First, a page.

March 2010: Designing a Single Board Computer Around the New Core i7

Communications Insider: March 2010

Designing a Single Board Computer Around the New Core i7

Core i7

Intel® recently announced twelve new processors in its Core® i3, Core® i5 and Core® i7 families targeted specifically at embedded applications, and on the day Intel made its announcement, approximately 200 embedded computing devices based on the new processors were reportedly ready for launch, including our own CT12 single board computer.

In part, this level of adoption was based on the advanced 32-nanometer fabrication process, which delivers higher performance and also reduces power consumption per unit of performance. Of equal or greater importance, however, was the promise that these new processors for embedded computing applications would carry seven-year lifetime availability—a compelling feature for many embedded applications with extended lifecycles.

Another important aspect of the Intel announcement is that three versions of the Core i7 will be available, with power consumption (TDP) of 35, 25 and 17 watts, operating at clock speeds of 2.53, 2.0 and 1.06 GHz respectively. This means users of the GE Intelligent Platforms 6U CompactPCI® CT12 single board computer will have the ability to choose the performance/watt ratio most appropriate for their applications.

The move to a 32-nanometer process also allowed the Core i7 processor to integrate the memory controller and PCI Express® interconnects onto the processor, so there is no need for a traditional Northbridge chip. This frees up valuable additional printed circuit board space to allow additional functionality to be placed on the board.

In the case of the GE Intelligent Platforms 6U CompactPCI CT12 single board computer, this allows space for up to two PMC or XMC sites, up to 16 GBytes of Flash memory and a broad range of connectivity options. This kind of functional density and flexibility is highly prized by customers because more capability can fit into a single slot to minimize size and weight.

The new features of the Core i7 also mean that the CT12 supports error correcting (ECC) memory. For embedded applications that are mission- critical and possibly even life-or-death, ECC memory on the CT12 guarantees data integrity, which is an absolute requirement of almost every military application.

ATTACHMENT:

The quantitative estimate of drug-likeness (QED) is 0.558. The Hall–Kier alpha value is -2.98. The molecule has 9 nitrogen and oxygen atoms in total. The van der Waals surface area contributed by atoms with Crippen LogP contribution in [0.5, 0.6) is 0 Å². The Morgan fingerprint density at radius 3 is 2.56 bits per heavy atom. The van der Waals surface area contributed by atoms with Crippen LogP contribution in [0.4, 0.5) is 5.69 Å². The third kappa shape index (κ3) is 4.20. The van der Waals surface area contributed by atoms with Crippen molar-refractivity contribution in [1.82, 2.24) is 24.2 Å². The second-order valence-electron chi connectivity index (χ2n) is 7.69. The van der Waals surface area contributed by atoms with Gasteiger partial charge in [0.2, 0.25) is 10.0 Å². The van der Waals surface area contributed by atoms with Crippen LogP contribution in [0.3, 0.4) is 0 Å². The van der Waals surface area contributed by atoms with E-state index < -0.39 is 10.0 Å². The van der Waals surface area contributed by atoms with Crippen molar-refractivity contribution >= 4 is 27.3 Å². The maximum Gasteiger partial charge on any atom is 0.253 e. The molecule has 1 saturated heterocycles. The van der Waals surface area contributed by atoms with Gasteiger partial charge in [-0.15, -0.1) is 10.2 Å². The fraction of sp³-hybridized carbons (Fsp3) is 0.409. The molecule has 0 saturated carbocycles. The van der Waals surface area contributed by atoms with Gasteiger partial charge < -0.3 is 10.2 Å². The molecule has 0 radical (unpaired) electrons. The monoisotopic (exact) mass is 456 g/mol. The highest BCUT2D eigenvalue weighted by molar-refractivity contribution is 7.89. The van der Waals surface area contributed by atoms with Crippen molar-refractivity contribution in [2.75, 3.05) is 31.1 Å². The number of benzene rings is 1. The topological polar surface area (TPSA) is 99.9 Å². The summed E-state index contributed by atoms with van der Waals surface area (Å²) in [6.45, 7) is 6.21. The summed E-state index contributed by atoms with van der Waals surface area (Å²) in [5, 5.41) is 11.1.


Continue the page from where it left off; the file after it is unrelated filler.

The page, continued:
The CT12 also offers an integrated floating point processor, which is critical for many sophisticated embedded applications—especially those that involve digital signal processing such as imaging, pattern recognition, sensor processing, radar and sonar.

Additionally, the Core i7 has an integrated graphics capability which may obviate the need for a separate graphics processor in many applications based on the CT12. In our initial benchmarks, the integrated graphics deliver a 3D Mark® score of around 12,000, compared to the ATI Radeon™ E2400 GPU which benchmarks at around 16,000. For many applications, the capability provided by the CT12, based on the Core i7 will suffice, however the CT12 also supports up to two DVI or VGA ports.

Based on the Intel Core i7, the CT12 is able to pack significant capabilities into one slot.

Because of the features and functionalities of the Core i7 GE Intelligent Platforms has been able to develop a new generation of single board computers that offer improved performance per watt, superior SWaP characteristics and better functional density and feature richness than ever before.

Early indications are that the Core i7 will offer either more processing performance per watt compared with earlier products (estimated at around 20%), or lower power consumption per unit of processing performance than its predecessors.

Of course, the GE Intelligent Platforms product roadmap continues to feature the ongoing development of products based on the PowerPC architecture—but our new single board computers, based on Intel’s new Core i7, give you even more choice than before.